Years to citizenship
Arrived in the US
What do you remember about your journey to the United States?
I remember seeing the escalator in the airport. I started running upwards on the escalator going down. My mother traveled to the United States with me first. My brother and sister stayed back with my grandparents for a little while. My mom made friends with a missionary on the flight. The missionary was very kind to my mother. We got stuck in an airport along the way. In that moment you realize: You’re an immigrant. You’re stuck. Who do you call? We didn’t even know how to navigate the airport. The woman took us into our house and took care of us until we could get back on our journey.
What have you learned?
Resilience. You do not stop. You keep going. Even when it’s hard.
What did you give up?
I wanted to avoid being teased. I had to try and assimilate as much as possible as a kid and that followed me through college. I was trying to cover up my culture and avoid being exposed. I tried to blend in, which meant I lost language and culture. Now, I’m trying to learn and retain my language as an adult and embrace my culture.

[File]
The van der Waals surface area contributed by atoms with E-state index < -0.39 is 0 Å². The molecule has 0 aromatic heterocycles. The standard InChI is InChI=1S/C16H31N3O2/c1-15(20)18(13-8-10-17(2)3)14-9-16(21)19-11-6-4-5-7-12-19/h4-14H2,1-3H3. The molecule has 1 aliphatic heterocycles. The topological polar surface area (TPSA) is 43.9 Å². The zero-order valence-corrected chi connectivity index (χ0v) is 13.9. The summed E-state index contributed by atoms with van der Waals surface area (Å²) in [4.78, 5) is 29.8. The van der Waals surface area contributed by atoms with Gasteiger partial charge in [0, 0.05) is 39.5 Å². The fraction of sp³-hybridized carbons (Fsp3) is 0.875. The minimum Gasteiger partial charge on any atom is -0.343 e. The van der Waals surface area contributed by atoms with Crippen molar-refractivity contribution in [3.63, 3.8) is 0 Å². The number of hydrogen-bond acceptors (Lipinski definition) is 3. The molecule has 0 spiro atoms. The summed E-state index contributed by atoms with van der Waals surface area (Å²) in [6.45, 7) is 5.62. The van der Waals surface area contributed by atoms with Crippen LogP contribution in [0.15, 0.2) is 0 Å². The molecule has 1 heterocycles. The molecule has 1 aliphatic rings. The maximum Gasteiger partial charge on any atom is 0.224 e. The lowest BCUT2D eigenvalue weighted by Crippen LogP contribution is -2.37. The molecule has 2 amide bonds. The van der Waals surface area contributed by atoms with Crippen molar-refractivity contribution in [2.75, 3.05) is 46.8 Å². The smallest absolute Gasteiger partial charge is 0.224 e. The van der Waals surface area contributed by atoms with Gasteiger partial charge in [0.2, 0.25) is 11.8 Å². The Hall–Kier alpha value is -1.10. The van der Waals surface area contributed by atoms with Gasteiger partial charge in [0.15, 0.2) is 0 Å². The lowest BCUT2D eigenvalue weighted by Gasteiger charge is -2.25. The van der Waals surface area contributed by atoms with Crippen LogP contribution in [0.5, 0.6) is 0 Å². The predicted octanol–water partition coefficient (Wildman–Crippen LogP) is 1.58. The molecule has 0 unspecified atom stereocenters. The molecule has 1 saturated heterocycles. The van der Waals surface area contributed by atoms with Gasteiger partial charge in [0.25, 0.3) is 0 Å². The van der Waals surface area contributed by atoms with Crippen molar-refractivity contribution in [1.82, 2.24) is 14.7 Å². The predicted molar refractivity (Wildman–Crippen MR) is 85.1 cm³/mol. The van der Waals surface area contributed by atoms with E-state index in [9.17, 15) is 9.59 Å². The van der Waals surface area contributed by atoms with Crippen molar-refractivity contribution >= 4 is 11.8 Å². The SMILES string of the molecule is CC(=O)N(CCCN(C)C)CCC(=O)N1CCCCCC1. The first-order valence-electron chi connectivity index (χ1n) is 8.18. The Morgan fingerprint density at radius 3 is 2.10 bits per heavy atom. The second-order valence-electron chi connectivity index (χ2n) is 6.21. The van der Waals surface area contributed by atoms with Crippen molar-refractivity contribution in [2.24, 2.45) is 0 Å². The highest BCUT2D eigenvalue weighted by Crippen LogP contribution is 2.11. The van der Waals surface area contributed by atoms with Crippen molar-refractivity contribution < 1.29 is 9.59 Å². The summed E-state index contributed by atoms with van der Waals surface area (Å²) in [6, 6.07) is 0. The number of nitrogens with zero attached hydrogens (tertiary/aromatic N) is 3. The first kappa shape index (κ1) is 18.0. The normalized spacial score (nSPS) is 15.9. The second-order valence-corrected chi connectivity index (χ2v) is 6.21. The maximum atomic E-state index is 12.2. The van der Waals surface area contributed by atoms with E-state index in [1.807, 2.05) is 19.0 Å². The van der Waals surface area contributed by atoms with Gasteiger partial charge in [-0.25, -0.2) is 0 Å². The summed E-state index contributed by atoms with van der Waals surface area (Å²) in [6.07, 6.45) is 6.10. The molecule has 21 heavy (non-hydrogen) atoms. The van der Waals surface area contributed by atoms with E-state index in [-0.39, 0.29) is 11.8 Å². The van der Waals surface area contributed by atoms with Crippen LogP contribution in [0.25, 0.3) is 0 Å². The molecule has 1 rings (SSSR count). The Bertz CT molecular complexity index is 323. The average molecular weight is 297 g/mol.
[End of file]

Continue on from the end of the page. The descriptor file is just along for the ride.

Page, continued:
What message would you share with a newly arriving immigrant?
Embrace everything. Embrace the negative. Let that be your fuel. Embrace the positive. Let that be your teaching point. Embrace your culture. Let that be that voice to truly spread who you are. Don’t let anyone else tell your story. You tell your story.
What else do you want to share with our community?
Resilience is a part of us. If you show me, I can do it. I was in college when I got my citizenship. Once my dad learned about the permanent residency and citizenship process, he filed paperwork for many other immigrants. I remember holding his briefcase. You’ve got a lot of stress in the family when you can’t work. There aren’t that many F-1 visas available to work on campus. You can’t take financial aid or loans. You’re paying everything upfront. You can’t defer anything.